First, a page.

Living With an Invisible Disability: What We All Need to Know

Help and support for people living with invisible disabilities and why education is important for us all.

“An estimated 1.3 billion people experience significant disability - this represents 16% percent of the world’s population, or 1 in 6 of us.”
World Health Organization (WHO), Disability and Health

The UN’s International Day of Persons with Disabilities on December 3 takes the theme of transformative solutions for inclusive development, highlighting the role of innovation in fuelling an accessible and equitable world. Not all disabilities are visible of course, a fact we are increasingly reminded of.

What is an invisible disability?

An invisible disability is described by the Invisible Disabilities Association as “a physical, mental, or neurological condition that is not visible from the outside, yet can limit or challenge a person’s movements, senses or activities”.

Conditions such as diabetes, asthma, migraine, schizophrenia and chronic obstructive pulmonary disease (COPD) are all invisible disabilities – there are many others.

Natasha Lipman suffers from Ehlers-Danlos syndrome (EDS), a connective tissue disorder causing frequent joint dislocations, pain, fatigue and gastric issues. She also has postural orthostatic tachycardia syndrome (PoTS), which affects her autonomic nervous system, and histamine intolerance, which can make her sick when eating.

Writing for Teva’s Life Effects about why the language around invisible illness matters, she explains: “Many people with invisible illnesses struggle to get a diagnosis because they look fine. They struggle to get government support that they’re legally entitled to because their condition is fluctuating and not well-understood. They struggle to navigate relationships of all kinds because people don’t ‘get it’. And they struggle to find or stay in employment because reasonable adjustments aren’t considered necessary for someone who can, on the surface, ‘push through’.”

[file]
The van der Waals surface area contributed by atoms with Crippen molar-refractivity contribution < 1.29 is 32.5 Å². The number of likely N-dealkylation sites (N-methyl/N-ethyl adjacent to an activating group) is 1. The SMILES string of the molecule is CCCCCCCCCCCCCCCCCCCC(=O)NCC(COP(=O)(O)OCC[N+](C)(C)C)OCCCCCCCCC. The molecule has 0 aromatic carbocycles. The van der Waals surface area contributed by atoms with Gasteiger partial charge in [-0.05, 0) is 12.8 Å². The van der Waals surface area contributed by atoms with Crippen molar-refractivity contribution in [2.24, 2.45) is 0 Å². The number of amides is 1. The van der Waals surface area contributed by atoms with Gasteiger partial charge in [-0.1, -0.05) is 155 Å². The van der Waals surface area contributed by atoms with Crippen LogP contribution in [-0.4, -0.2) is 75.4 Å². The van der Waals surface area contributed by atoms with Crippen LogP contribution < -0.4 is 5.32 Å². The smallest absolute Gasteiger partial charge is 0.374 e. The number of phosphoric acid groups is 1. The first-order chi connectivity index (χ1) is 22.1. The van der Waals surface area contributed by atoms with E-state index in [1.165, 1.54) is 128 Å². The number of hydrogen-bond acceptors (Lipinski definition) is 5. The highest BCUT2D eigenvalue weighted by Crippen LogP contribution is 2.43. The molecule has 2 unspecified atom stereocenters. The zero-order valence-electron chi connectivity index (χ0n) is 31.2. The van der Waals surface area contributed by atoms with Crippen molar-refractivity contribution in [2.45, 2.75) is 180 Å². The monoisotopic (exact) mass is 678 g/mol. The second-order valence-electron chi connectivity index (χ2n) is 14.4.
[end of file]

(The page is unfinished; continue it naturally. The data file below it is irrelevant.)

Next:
Invisible disabilities at work

The workplace can be a difficult space for people with invisible disabilities and a place of misapprehension. A common myth about schizophrenia, for example, is that sufferers cannot hold a job. While unemployment among this group remains high, research suggests that work has many advantages for people with schizophrenia in providing a stabilizing or normalizing influence and improving general health and mental wellbeing.

Finding support in the workplace for conditions such as migraine can often be a challenge. After stress and exhaustion triggered a series of migraines in her early 20s, Michelle Rivas explains that finding the right treatment for her pain wasn’t the biggest hurdle she faced – it was convincing her boss that her migraine attacks were legitimate. “My manager back then didn’t think that migraine was ‘a real thing’. They believed that migraine was just another fancy word for a headache and an easy excuse to dodge work responsibilities.”

In What to Do If Your Colleagues Don’t Believe You Get Migraine Attacks, she points out that people have rights in the workplace and that she had in fact been discriminated against.

In the US, Migraine may be considered a disability that’s covered under the Americans with Disabilities Act (ADA) if it substantially limits, impairs, or interferes with your ability to complete one or more major life activity.